At Library, lecturer says negotiation will end Ukraine war
Henry Quinlan doesn’t have much faith in what Americans are hearing about the ongoing war in Ukraine.
“The big casualty in this war is truth,” said Quinlan, a resident of West Wareham and an enthusiast of Russian-Ukrainian geopolitics. “I don’t believe anything the Russians put out, I don’t believe anything the Ukrainians put out and I don’t believe anything the Americans put out.”
Quinlan gave his perspective on the war to around 20 people at the Wareham Free Library on Wednesday, April 26.
Quinlan lived in Moscow for five years in the 1980s, and has traveled back and forth to Russia (then the Soviet Union) more than 60 times. He also had a long relationship with the late Russian ambassador to the United Nations, Vitaly Churkin.
Quinlan now runs the publishing company Omni, which publishes the “So, You Think You Know the South Coast?” and “So, You Think You Know Cape Cod?” trivia books. (Quinlan also wrote both books).
Quinlan said that the level of corruption in both the Russian and Ukrainian government make it difficult for outside countries like the U.S. to support Ukraine’s war effort financially or militarily.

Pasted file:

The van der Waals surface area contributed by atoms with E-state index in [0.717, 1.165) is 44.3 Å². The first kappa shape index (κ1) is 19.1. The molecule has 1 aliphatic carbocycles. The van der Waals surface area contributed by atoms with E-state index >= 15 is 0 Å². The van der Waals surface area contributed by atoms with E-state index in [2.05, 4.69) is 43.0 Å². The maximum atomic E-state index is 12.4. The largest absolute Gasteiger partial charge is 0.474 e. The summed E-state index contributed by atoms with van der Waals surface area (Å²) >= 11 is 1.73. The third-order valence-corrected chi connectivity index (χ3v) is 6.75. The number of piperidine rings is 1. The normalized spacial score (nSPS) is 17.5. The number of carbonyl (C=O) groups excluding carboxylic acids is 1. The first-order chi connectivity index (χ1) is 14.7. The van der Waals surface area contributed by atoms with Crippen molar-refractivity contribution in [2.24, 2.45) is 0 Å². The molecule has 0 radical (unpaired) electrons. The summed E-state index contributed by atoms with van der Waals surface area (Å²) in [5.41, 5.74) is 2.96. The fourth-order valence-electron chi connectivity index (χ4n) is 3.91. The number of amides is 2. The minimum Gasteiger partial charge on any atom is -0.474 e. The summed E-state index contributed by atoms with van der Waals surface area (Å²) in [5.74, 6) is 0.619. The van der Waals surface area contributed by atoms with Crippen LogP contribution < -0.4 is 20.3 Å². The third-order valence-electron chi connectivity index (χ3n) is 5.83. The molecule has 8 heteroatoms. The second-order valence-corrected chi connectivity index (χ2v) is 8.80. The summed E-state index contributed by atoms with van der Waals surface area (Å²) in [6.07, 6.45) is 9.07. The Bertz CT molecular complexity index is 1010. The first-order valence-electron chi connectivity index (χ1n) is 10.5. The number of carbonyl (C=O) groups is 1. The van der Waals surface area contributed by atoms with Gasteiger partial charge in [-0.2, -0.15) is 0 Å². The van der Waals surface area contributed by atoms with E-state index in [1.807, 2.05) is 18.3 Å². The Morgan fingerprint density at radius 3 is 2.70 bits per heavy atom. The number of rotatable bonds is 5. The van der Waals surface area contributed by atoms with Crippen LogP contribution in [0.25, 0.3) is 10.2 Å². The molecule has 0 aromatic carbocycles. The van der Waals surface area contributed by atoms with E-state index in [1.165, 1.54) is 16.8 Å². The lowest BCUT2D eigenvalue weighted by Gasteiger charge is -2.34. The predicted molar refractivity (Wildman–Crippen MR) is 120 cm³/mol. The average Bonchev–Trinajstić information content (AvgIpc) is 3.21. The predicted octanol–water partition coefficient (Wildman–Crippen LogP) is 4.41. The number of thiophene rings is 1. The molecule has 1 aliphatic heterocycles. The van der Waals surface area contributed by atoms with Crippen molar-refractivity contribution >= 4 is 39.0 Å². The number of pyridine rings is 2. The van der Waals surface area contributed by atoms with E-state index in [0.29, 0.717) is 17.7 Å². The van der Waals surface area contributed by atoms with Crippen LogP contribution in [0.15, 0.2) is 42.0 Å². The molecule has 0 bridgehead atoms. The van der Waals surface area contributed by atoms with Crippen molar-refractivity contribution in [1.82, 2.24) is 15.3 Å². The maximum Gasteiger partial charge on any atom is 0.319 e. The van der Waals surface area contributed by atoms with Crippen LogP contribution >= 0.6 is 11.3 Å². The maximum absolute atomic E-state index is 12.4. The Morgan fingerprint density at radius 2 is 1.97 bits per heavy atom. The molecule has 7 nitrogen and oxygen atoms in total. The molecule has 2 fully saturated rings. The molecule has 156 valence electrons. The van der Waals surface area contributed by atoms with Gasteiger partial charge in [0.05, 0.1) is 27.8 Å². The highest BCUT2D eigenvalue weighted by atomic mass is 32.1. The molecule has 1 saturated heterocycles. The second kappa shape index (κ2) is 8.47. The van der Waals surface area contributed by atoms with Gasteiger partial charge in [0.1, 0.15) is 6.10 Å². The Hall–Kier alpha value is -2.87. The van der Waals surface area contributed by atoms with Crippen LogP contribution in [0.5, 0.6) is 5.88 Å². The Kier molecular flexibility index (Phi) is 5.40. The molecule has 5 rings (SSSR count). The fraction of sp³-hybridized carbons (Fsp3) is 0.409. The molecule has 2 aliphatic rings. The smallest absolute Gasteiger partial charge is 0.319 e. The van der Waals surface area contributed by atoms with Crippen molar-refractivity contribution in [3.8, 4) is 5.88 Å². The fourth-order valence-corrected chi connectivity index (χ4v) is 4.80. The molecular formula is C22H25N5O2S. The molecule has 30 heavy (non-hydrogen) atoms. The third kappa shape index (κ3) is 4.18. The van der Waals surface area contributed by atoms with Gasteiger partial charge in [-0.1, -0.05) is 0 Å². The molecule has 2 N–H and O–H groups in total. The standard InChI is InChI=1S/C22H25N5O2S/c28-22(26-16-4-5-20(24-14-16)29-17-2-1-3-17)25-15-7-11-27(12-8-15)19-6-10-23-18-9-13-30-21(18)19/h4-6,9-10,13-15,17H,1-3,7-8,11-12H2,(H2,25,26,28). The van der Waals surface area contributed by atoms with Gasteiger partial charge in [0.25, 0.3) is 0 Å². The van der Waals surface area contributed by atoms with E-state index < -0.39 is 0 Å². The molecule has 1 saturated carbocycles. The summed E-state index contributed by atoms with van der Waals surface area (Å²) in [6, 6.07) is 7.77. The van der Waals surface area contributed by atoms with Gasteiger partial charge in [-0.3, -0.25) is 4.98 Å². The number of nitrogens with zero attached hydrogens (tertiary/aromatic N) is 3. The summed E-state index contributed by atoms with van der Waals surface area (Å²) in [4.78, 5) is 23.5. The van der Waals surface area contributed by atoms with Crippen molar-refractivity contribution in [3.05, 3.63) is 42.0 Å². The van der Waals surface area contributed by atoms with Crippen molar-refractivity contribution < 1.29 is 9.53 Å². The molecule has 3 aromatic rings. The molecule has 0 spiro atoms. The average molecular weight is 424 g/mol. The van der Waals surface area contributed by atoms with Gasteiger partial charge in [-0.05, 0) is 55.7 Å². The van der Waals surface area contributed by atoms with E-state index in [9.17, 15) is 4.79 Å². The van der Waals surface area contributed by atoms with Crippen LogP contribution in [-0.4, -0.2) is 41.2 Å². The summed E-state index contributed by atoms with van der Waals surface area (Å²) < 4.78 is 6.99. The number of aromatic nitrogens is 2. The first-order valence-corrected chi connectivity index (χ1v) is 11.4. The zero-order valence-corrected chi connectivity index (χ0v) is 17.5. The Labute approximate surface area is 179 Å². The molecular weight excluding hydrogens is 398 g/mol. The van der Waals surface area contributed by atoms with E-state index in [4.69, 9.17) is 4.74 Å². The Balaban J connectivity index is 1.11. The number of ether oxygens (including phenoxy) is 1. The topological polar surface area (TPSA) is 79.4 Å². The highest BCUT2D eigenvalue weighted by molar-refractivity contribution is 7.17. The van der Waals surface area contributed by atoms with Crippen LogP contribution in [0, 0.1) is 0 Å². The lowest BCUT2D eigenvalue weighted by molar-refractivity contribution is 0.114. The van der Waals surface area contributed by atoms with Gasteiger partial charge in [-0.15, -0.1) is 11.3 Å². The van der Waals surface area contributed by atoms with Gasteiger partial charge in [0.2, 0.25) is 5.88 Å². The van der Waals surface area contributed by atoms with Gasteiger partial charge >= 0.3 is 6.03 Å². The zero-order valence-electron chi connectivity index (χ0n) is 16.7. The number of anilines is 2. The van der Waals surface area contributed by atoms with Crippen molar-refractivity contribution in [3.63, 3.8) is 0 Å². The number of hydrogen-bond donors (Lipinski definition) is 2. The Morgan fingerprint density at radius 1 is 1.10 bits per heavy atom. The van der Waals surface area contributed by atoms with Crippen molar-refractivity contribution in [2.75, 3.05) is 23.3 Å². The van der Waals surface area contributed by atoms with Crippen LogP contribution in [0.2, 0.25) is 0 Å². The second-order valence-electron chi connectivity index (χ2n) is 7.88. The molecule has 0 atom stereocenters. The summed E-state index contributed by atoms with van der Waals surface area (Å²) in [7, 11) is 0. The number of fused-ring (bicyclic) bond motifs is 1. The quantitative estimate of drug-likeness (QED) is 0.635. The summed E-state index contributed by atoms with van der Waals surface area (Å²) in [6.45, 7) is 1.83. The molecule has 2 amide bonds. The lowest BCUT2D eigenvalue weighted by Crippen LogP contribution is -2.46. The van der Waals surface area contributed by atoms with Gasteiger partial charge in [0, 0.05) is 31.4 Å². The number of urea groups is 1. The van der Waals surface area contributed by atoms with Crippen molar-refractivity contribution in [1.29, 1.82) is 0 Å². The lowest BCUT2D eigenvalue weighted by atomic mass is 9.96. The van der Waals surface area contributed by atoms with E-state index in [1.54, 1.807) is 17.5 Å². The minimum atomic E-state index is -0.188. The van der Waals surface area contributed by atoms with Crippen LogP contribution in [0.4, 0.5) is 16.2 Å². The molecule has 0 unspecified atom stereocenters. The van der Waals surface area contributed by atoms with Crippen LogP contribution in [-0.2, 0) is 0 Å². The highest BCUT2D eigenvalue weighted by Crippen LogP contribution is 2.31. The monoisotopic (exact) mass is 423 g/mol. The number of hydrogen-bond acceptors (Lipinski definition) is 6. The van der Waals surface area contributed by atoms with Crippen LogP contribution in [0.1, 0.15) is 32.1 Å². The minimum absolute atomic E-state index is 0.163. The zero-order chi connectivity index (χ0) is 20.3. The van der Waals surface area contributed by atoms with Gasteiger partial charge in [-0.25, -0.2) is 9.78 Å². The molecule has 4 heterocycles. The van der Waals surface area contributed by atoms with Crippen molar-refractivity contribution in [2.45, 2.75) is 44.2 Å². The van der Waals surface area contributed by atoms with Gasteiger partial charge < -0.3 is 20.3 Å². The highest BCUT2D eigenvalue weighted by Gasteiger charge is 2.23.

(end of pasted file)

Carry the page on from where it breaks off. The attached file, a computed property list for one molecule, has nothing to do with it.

The talk also delved into the economic and human impact of the war.
After the talk concluded Quinlan was asked how he sees the war ending, to which Quinlan simply answered “negotiation.”
He elaborated that Russian President Vladimir Putin will never back down, and for that reason, negotiation is the best option. However, he does not see Russia taking over much more of Ukraine than they already have.
Library Director Patrick Marshall, who knew Quinlan from his book on the South Coast, thought that the subject of his talk was a timely and important one.
Marshall said the library doesn’t endorse the views of its speakers, but appreciates “an opportunity to at least start a conversation.”
“It gave me things to think about,” Marshall said of Quinlan’s lecture, “even though a lot of the things he talks about, I’m not surprised by.”
The talk was sponsored by the Friends of the Wareham Free Library.